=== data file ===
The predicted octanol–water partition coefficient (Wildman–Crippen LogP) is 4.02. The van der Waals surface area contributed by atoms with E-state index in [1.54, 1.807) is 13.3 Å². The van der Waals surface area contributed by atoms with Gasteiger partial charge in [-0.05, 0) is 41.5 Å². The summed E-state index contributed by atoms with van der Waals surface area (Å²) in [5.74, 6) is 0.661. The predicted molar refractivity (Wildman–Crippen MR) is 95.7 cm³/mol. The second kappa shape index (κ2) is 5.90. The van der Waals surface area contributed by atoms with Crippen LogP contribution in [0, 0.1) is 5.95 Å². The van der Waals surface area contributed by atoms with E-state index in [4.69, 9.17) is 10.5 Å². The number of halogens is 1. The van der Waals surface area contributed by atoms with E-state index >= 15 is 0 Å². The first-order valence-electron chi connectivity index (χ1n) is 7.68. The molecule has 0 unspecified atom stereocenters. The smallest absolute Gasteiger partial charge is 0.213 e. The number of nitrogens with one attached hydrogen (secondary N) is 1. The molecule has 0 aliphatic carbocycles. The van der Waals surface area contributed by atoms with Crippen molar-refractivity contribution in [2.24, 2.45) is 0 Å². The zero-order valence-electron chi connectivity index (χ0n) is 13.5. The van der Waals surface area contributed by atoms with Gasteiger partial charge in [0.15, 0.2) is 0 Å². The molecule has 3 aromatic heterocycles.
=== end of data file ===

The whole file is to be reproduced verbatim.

The predicted octanol–water partition coefficient (Wildman–Crippen LogP) is 4.02. The van der Waals surface area contributed by atoms with E-state index in [1.54, 1.807) is 13.3 Å². The van der Waals surface area contributed by atoms with Gasteiger partial charge in [-0.05, 0) is 41.5 Å². The summed E-state index contributed by atoms with van der Waals surface area (Å²) in [5.74, 6) is 0.661. The predicted molar refractivity (Wildman–Crippen MR) is 95.7 cm³/mol. The second kappa shape index (κ2) is 5.90. The van der Waals surface area contributed by atoms with Crippen LogP contribution in [0, 0.1) is 5.95 Å². The van der Waals surface area contributed by atoms with E-state index in [4.69, 9.17) is 10.5 Å². The number of halogens is 1. The van der Waals surface area contributed by atoms with E-state index >= 15 is 0 Å². The first-order valence-electron chi connectivity index (χ1n) is 7.68. The molecule has 0 unspecified atom stereocenters. The smallest absolute Gasteiger partial charge is 0.213 e. The number of nitrogens with one attached hydrogen (secondary N) is 1. The molecule has 0 aliphatic carbocycles. The van der Waals surface area contributed by atoms with Crippen molar-refractivity contribution in [2.24, 2.45) is 0 Å². The zero-order valence-electron chi connectivity index (χ0n) is 13.5. The van der Waals surface area contributed by atoms with Gasteiger partial charge in [0.15, 0.2) is 0 Å². The molecule has 3 aromatic heterocycles.